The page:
Understanding the vision
The above reasons are exactly why ServiceNow is seeing value in driving Service Management.
According to ServiceNow’s Leinwand, the traditional role of IT was the fixing of printers, networks and computers. “Then cloud came into the market and reawakened everyone on the value of providing better services. So instead of IT being the guys who fix printers and laptops, we are enabling them to become the guys who can change the way you do things. That’s essentially what Service Management means to me.”
He also noted that using cloud to offer Service Management is a natural fit. But cloud adoption is still in its infancy in Hong Kong. When asked, participants noted that it depends on the industry as well as whether going to the cloud offers a better advantage.
“It will take some time before we go to that stage [full cloud adoption], especially when we need to consider integration with the back end operations,” said Ida Lau, senior manager of cloud products and services at Hutchison Global Communications.
Sidney Hui, assistant general manager for Group IT at HKR International Limited, noted that the concept of enterprise service management (ESM) via the cloud has its own merits. “I think that is a good vision, especially for productivity gain and efficiency. In our case, we do not have the [internal] resources to do everything ourselves. Users are demanding more and we have the budget. So we are outsourcing some of these projects,” he said.
Stephen Langley, deputy CIO, IT, Corporate Affairs, at the Securities & Futures Commission, noted that there needs some executive support for service management to be successful. “Only then can you drive some cultural change.
Also data silos can be a huge hurdle, argued Mark Carr, chief architect at The Hong Kong Jockey Club.
“What we want to do ultimately is big data analytics. But you can’t do that if you have big pockets of data in departments. You need to centralize. And you need to look at it as processes, and enable information to be passed between processes. So you need to get to the departmental heads, and into the heads of department heads and show them the benefits of working at the abstracted layer,” he said.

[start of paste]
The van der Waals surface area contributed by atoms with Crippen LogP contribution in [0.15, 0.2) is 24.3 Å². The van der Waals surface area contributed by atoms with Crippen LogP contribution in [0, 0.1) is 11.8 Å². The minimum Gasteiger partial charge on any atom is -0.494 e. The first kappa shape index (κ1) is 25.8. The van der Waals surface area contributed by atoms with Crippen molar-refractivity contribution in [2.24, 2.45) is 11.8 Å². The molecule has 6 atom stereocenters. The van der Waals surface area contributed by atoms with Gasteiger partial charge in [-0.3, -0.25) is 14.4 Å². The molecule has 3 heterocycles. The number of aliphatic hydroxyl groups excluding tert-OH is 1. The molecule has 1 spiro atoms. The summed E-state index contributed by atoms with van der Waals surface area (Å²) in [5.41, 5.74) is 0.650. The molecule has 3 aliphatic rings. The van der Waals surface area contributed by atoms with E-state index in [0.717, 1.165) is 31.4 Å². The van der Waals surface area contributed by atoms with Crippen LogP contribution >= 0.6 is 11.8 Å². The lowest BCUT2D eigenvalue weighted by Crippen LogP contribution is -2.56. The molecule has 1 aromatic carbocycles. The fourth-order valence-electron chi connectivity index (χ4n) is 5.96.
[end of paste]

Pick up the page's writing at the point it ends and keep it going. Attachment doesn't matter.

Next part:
In this respect, Henk ten Bos, CIO at Ageas Insurance Company (Asia), noted that his company is showing good progress.
“We are in a good situation. We are kept in the loop of all decisions that involve technology and can make conscious decisions where departments can work directly with external vendors,” he said.
Can too much of a good thing be bad? Maybe, noted to Rajagopal Gampa, group vice president for IT at the Rosewood Hotel Group. He said that user requirements add up quickly. “We then end up not being able to provide all the features.”
Making business sense
Despite security and compliance concerns, attitude toward clouds is changing. According the Ageas’ ten Bos, cloud will not be a huge concern when evaluating a cloud-based SM. “I will evaluate multiple options and look for the best.”
Vitasoy’s Chow, HKR’s Hui and HGC’s Lau agreed.
“If it is down to me personally, I will evaluate the solution on its merit,” added HKJC’s Carr, who noted that his organization takes a conservative view to cloud adoption.
For Rosewood Hotel’s Gampa, it is a matter on how much more benefits can a cloud-based ESM provide when compared to an on-premise one. “It is not about cloud vs. on-premise. Rather, it is about what I can do more in the cloud that I can’t with an on-premise tool,” he said, adding that going to the cloud to manage a global operation makes sense.